As we reported last week, Apple and Qualcomm have buried the hatchet and signed an agreement to end their cases against each other. Some of the court documents that are now coming to light don’t paint Apple well at all. Even as Apple argued that Qualcomm’s patents were worthless, its executives described Qualcomm’s engineering in terms like “the best,” and declared that the company had “unique patent share” and “significant holdings.” Apple’s vice president of hardware, Johny Srouji, declared in 2015 that “engineering-wise, they have been the best.”
Apple began planning to sue Qualcomm in 2014, but wanted to delay until post-2016 to recoup billions of dollars in payments from the rival company. In a June 2016 document titled “Qualcomm Royalty Reduction,” Apple spelled out its purpose: “Goal: Reduce Apple’s net royalty to Qualcomm.” It planned to accomplish this, according to the Washington Post, by “hurting Qualcomm financially,” and working to “put Qualcomm’s licensing model at risk.”
As part of that process, Apple quoted licensing terms it had signed with companies like Ericsson and Huawei to show how much more expensive Qualcomm patent licensing was. And Qualcomm’s licensing did appear to be significantly higher than what Apple was paying — partly because Apple may have engineered that deliberately. Here’s WaPo:
In one internal document cited by Qualcomm’s lawyers, Apple said it sought to “create evidence” by scrupulously licensing other less expensive patents to make Qualcomm’s look expensive. According to the documents, Apple said it would “selectively filter” a group of patent licenses for “the most desirable deals,” using the patents as “evidence as a comparable in disputes with others.” Qualcomm lawyer Evan Chesler alleged the “others” referred to Qualcomm. Apple declined to comment on the documents and allegation.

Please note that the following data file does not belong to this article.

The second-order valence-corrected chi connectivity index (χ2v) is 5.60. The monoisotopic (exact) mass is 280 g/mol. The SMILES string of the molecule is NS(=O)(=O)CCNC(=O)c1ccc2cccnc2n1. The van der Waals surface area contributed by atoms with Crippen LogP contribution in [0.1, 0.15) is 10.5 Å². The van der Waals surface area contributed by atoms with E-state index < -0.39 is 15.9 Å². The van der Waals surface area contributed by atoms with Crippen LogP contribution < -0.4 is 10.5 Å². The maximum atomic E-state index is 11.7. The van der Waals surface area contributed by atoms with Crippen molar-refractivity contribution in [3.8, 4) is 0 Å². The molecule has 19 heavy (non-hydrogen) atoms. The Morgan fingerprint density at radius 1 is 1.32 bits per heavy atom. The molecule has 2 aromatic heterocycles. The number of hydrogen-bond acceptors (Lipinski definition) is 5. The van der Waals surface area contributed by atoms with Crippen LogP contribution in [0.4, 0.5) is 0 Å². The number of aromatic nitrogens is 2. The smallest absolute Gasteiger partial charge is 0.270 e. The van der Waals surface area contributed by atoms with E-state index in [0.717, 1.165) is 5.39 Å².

Apple’s central argument throughout these cases and investigations has been that Qualcomm abused the FRAND (Fair, Reasonable, and Nondiscriminatory) standardization process that’s intended to both encourage companies to work together to standardize products while simultaneously ensuring that profits can be fairly earned.
We’ll never know how the trial would have ended, and we do know the settlement resulted in Apple paying Qualcomm a sum of money. But this isn’t the first time Apple has been smacked for its willingness to play profoundly dirty to harm a company operating in a market it wished to do business in. In 2015, the US Court of Appeals upheld a ruling in which Apple had to pay $ 450M for colluding with ebook sellers to fix ebook prices. The effort was part of an attempt to break Amazon’s market power — publishers didn’t like the fact that Amazon was using its own pricing model for ebooks and selling them for $ 9.99, even though it paid publishers whatever their list price was for the same book. If the publisher charged Amazon $ 15, Amazon sold the same ebook for $ 9.99 and ate the cost.
Publishers hated it. They wanted the authority to set their own pricing. Apple colluded with publishers to raise ebook prices (and, not incidentally, ideally drive customers to its own store). The company has a history of being willing to support legally dubious measures to improve its own bottom line.